Sweden’s Minister for upper secondary school and adult education and training, Anna Ekstrom recently paid a visit to India.During her threeday tour of India, the minister held various meetings with her Indian counterparts and other officials, and took part in a panel discussion. She launched the project Pratham, which aims to educate 30,000 school children in three states with the support of nine Swedish companies. She also visited IKEA Foundation, which, along with the United Nations Development Programme,has started the Disha project to educate one million women over a 10-year period. The minister also inaugurated the Nobel Memorial Wall at Rajiv Chowk,displaying portraits of India’s eight Nobel laureates that were made by art students from different Fine Arts universities in India. In Sweden, Ekstrom is known for taking various measures to improve vocational and adult education. A law graduate from Stockholm,the minister has a long association with education. Before becoming a minister, Ekstrom was working as Director-General,National Agency for Education. In a conversation with Rakesh Kumar the minister spoke about the importance of vocational training; Indian and Swedish education system and how in future vocational education can generate employment and help economy.
You must be aware about the working of the Indian education system. Any suggestion you would like to give for it?
I think the most valuable experience Indians can learn from Sweden’s education system is how to give basic education to the whole population. Basic education includes reading and writing. Another thing I would also like to suggest ~ be it Indian or Swedish students, they should have capacity and capability to learn more, even if they drop from school. Because we live in a very fast moving economy, old jobs go away and new jobs emerge. And no one knows which will be the new jobs. Therefore, one needs to learn constantly. Interestingly, we have more adult students in vocational courses than young students.
If we compare the education system in both countries ~ Sweden and India ~ there is a vast difference. In Sweden the stress is more on vocational while in India it is more theoretical. What is your take on it?
Yes it is…but challenges and opportunity are the same at some places. When it comes to vocational education, students in both places don’t find it attractive enough. Therefore, both Swedish and Indian industry feel the shortage of workforce. In Sweden, it is really a big problem for its economy.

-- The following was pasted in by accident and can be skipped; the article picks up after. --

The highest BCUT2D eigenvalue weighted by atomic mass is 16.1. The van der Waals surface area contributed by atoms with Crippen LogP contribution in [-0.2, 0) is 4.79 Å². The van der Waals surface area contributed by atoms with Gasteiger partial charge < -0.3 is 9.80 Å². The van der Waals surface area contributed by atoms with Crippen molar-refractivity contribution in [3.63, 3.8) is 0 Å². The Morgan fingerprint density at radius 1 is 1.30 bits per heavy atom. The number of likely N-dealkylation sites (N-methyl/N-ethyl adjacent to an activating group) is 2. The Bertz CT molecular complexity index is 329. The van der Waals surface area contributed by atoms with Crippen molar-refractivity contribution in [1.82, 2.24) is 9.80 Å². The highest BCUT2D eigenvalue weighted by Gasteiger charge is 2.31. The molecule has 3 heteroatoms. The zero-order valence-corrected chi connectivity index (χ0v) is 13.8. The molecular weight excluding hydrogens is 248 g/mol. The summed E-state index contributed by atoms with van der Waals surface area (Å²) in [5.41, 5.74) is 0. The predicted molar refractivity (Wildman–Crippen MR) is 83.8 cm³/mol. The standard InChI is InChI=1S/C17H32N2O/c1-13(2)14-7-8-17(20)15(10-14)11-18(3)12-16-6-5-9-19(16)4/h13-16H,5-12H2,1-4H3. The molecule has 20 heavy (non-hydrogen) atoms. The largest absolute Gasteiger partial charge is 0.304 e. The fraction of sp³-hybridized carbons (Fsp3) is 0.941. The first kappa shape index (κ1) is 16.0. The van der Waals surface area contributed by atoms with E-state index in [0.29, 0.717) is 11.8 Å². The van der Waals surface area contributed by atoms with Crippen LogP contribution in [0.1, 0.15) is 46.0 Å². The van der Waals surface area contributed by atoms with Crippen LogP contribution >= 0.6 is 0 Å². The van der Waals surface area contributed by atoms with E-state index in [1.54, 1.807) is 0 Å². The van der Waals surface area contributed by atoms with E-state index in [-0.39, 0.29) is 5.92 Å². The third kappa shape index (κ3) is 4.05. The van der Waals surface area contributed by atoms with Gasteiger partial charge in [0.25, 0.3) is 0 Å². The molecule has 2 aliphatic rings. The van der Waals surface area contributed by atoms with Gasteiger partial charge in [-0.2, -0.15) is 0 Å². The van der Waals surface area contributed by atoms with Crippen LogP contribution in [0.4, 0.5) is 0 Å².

How does vocational education work in Sweden? Can it be replicated in India?
I don’t believe in copying, because education is very much linked with how the economy of a country works. And there are many other issues. According to me, learning should be life-long, it shouldn’t end at school or college. One learns many things at workplace also. Another aspect I would also like to highlight is that there should be a close collaboration between schools and workplaces. For instance, if one is going to get trained for construction workers, it can’t be done in a school. One has to (be trained) at the work place, where you will work with materials, talk to your future colleagues. I think this is the best way to teach students and make them skilled.
School drop-out is a major issue in India. What is the scenario in Sweden? How is it tackled there?
Even in Sweden school dropout is a major problem. Therefore, we are focusing more on vocational studies. Even if students leave school mid-way, they should have some degree in hand. And yes, we also ensure that if they come again to join studies they should have easy access to education. We really (encourage) drop-outs to come back to the education system.
Technology is a sector where Sweden starts teaching students from a very early age. Do you think India should also do the same?
Technology can play many parts in education system of India. When a young person enters the (job) market or if a student goes to university ~ for everything technology is required. Therefore, everyone, be it kids or adults, should have knowledge of technology. We start educating about technology very early and a majority of schools in Sweden have pre-school technology education. More than 90 per cent students have access to technology in pre-school. At this age, we try to acquaint students with digital knowledge, to face digital world in future.
What opportunity does Sweden offer in terms of higher education for Indian students?
We have a large variety of Masters programme. The best part of the Swedish Masters course is that it is in English, not in Swedish. There are many options for scholarships also.